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Two Quickies On Tone

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(@cmaracz)
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Joined: 19 years ago
Posts: 155
Topic starter  

1. Does let's say tuning your guitar done a half step on all your strings and then playing everything up bar (I guessed to achieve this you'd probably need to do barre chords) sound the same as if you had played them in the normal position without tuning down? Or does the string length/tension whatever affect this?

2. In the Fender Player's Club I believe there is a pdf on bass guitar (but I guess it would apply to all guitars) that says that playing near the neck adds treble while playing near the bridge adds bass. What exactly does this mean? Does it make the either the trebble or the bass louder like a natural eq? Or does it litterally raise or lower your pitch by a little bit?

Thanks :)


   
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(@metaellihead)
Honorable Member
Joined: 20 years ago
Posts: 653
 

Try it and see, you'll hear what they're talking about. I couldn't exactly put it into technical terms but... On my accoustic with fresh strings, picking near the bridge almost gives me a clean and twangy electric sound. It's sharper and brighter. I'ed describe picking farther away from the bridge to be the opposite. It sounds fuller and warmer, sorta glowy and not as sharp.

I find myself adjusting where I pick notes quite often to affect and adjust the tone of my playing.

-Metaellihead


   
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(@undercat)
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Joined: 20 years ago
Posts: 959
 

1. Does let's say tuning your guitar done a half step on all your strings and then playing everything up bar (I guessed to achieve this you'd probably need to do barre chords) sound the same as if you had played them in the normal position without tuning down? Or does the string length/tension whatever affect this?

2. In the Fender Player's Club I believe there is a pdf on bass guitar (but I guess it would apply to all guitars) that says that playing near the neck adds treble while playing near the bridge adds bass. What exactly does this mean? Does it make the either the trebble or the bass louder like a natural eq? Or does it litterally raise or lower your pitch by a little bit?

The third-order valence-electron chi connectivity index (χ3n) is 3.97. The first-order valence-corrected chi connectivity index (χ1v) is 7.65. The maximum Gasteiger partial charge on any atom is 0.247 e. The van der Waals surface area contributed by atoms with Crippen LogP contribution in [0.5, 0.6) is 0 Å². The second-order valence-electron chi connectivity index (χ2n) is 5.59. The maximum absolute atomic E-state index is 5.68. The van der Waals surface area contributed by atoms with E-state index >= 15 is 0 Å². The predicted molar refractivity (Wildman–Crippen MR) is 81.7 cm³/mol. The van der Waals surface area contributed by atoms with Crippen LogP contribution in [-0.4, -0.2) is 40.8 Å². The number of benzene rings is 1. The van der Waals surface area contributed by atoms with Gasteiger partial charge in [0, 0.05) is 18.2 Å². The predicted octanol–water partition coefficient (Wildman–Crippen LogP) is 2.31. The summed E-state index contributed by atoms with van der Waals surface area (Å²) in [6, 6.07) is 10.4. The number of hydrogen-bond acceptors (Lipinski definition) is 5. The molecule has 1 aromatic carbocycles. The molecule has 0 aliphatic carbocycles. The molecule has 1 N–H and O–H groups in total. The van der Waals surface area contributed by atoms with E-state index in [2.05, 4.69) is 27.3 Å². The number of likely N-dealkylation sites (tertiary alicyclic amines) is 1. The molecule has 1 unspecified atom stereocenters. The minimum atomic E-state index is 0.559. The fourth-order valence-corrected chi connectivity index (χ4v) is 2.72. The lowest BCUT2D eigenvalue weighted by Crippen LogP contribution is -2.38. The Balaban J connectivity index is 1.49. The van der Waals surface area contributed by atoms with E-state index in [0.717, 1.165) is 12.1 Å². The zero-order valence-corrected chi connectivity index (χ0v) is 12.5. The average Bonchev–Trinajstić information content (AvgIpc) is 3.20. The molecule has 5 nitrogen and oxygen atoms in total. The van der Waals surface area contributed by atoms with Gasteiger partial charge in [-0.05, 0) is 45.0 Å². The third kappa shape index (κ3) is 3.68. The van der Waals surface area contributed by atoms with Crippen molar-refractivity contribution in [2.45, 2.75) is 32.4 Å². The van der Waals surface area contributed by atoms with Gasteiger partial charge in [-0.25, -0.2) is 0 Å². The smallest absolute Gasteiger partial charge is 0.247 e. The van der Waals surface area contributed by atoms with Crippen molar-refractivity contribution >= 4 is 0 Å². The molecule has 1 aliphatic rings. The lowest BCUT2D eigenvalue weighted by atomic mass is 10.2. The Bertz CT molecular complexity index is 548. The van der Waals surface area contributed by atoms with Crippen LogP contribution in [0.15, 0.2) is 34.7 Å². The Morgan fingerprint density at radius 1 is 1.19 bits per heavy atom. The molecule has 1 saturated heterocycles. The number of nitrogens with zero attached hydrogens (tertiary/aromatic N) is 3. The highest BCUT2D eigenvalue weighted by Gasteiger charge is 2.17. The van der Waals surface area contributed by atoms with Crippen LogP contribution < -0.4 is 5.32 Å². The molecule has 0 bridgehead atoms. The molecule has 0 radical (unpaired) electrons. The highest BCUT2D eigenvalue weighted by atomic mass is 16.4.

Thanks :)

1. It would sound the same, yes. Tuning half a step down, and playing one fret (half a step) up would keep you even. I know it's not precisely accurate, but in my mind, when I tune down I think of it as "letting notes out" from the nut end of the guitar, and everything else moves up to accomodate. You shouldn't experience too much in the way of tuning or intonation problems when doing this, unless you're using a fully floating bridge, like a floyd rose or one of the many Ibanez variants.

2. I think you may have it backwards in your post, or it's a case of reality vs. ear perception, but playing near the bridge causes the notes to become clearer and brighter sounding. While I don't play much at the extremes, I use them for "effects" occasionally: doing a little sweep picking right at the bridge can give a really moody feel, especially over a minor sounding chord. Likewise, playing over the frets can often give you a washy chording effect. Experiment and enjoy!

Do something you love and you'll never work a day in your life...


   
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(@undercat)
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Joined: 20 years ago
Posts: 959
 

Whoops, forgot to add one thing that helps a lot of people put it together: For question 2: This is why they put pickups in varying spots along a string's length: A pup near the bridge will have a clearer attack and will be brighter overall, while one nearer to the neck will transmit warmer sounds.

Do something you love and you'll never work a day in your life...


   
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